The legacy OPC website URL https://www.opc.ncep.noaa.gov permanently redirects to https://ocean.weather.gov. On or after July 9, 2019 the old URL will not work. Users must use https://ocean.weather.gov to access the OPC website. More information is available at https://www.weather.gov/media/notification/scn19-10opc_terminate.pdf.
Get to Know OPC - Matthew Glazewski
Where did you attend college?
I received my B.S. in meteorology and minor in English from the Pennsylvania State University in University Park, PA in 2005. I have also completed some graduate coursework at the University of Maryland, College Park.
What is your title and what are your duties?
My title is "Technical Operations Coordination Meteorologist". I work in the Ocean Applications Branch of the OPC, where I support the senior management in a staff officer role, liaise with NWS Headquarters, and other Federal agencies as a program manager and office representative. I also act as an assistant Science Officer, coordinating training opportunities and technical research applications to operations. Additionally, I also perform select Warning Coordination duties, such as organizing and overseeing the OPC's national outreach program. Basically, I am a jack-of-all-trades here, and I love it!
When & how did you get hired by OPC?
As a NOAA Commissioned Corps officer, I can work for any line office within NOAA. The position at OPC that I serve in had been recently created when I was due to rotate from my assignment at the time, so I made the necessary applications through inside channels to get this assignment – and here I have been, since May of 2008! My time is almost up, however, and another officer will be rotating into this job in October of 2012.
Are you yourself a mariner?
Yes, I worked aboard the NOAA Ship Fairweather for 2 and 1/2 years. Fairweather is a hydrographic survey ship – that is, its mission is to chart the sea floor and coast for the updating of nautical charts. Mariners use nautical charts to navigate the oceans much like people on land use maps to navigate road systems.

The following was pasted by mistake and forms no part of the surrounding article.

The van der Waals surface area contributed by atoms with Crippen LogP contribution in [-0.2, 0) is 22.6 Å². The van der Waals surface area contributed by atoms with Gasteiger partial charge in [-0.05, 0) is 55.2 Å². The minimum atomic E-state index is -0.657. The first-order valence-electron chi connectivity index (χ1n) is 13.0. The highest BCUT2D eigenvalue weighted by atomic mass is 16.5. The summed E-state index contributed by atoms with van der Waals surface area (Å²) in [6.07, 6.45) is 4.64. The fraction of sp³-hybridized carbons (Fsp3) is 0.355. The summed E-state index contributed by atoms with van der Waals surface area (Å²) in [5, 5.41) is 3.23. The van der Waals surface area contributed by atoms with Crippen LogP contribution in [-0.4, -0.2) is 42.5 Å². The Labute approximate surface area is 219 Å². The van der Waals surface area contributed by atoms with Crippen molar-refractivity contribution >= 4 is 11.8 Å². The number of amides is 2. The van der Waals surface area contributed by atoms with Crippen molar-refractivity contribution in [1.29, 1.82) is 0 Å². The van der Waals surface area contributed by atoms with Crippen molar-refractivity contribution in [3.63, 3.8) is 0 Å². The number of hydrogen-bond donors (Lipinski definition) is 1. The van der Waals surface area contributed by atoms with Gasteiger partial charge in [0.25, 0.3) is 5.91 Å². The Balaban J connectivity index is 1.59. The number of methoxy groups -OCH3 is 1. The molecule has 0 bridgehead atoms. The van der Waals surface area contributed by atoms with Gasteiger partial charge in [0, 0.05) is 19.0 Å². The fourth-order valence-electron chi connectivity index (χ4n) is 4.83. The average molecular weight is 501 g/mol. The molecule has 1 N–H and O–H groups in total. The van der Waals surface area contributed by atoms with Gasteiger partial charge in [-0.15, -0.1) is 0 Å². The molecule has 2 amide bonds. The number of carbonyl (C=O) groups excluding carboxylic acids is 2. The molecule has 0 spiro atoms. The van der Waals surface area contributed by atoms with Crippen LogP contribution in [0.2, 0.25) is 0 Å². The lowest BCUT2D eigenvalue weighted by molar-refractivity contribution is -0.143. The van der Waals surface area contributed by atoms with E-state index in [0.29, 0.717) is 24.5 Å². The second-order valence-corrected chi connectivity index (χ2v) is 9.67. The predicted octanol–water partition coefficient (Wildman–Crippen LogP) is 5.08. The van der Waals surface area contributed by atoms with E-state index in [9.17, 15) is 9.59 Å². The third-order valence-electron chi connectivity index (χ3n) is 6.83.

Do you have an exciting sea stories to share?
Before working at the OPC, as I mentioned above, I was a deck officer aboard a NOAA research vessel, the Fairweather. I used OPC products while at sea in the North Pacific, and once, when transiting from Alaska to Seattle, we encountered some very large seas in an area off the coast of British Columbia. 28-foot waves crashed into the bow of the ship, rolling us significantly – at one point, a wave blew in a porthole in a stateroom, flooding it with salt water!
What's your favorite aspect of weather?
Over the last few years, I have become particularly interested in Arctic Ocean meteorology. I have been on two trips with the US Coast Guard in the Arctic, and have helped NOAA write a strategic planning document on the agency's future plans for work in the region. The decline of Arctic sea ice and how the ocean surface interacts with the atmosphere in the region is a new area of science that is particularly interesting and relevant for the future of the area.
When you leave work, do you still find yourself checking the weather from home or are you able to leave it at the office?
Like most people in our profession, I am a weather weenie. I check the weather incessantly when I am at home or on my smartphone. Then, when interesting weather approaches, it's fun to geek-out with my fellow meteorologists about what might happen!
Outside of the office what are some things you like to do in your spare time?
I really enjoy outdoor activities when the weather is nice. I live on a hike-bike trail, so I enjoy taking my bicycle out for 20-50 mile rides on weekday evenings and weekends. I also have a 10 foot kayak that I like to take out onto Bull Run in Virginia for paddles as often as I can. It's a bit geeky, but I run a strategy board game group that meets every Friday in the DC area as well. It's a lot of fun!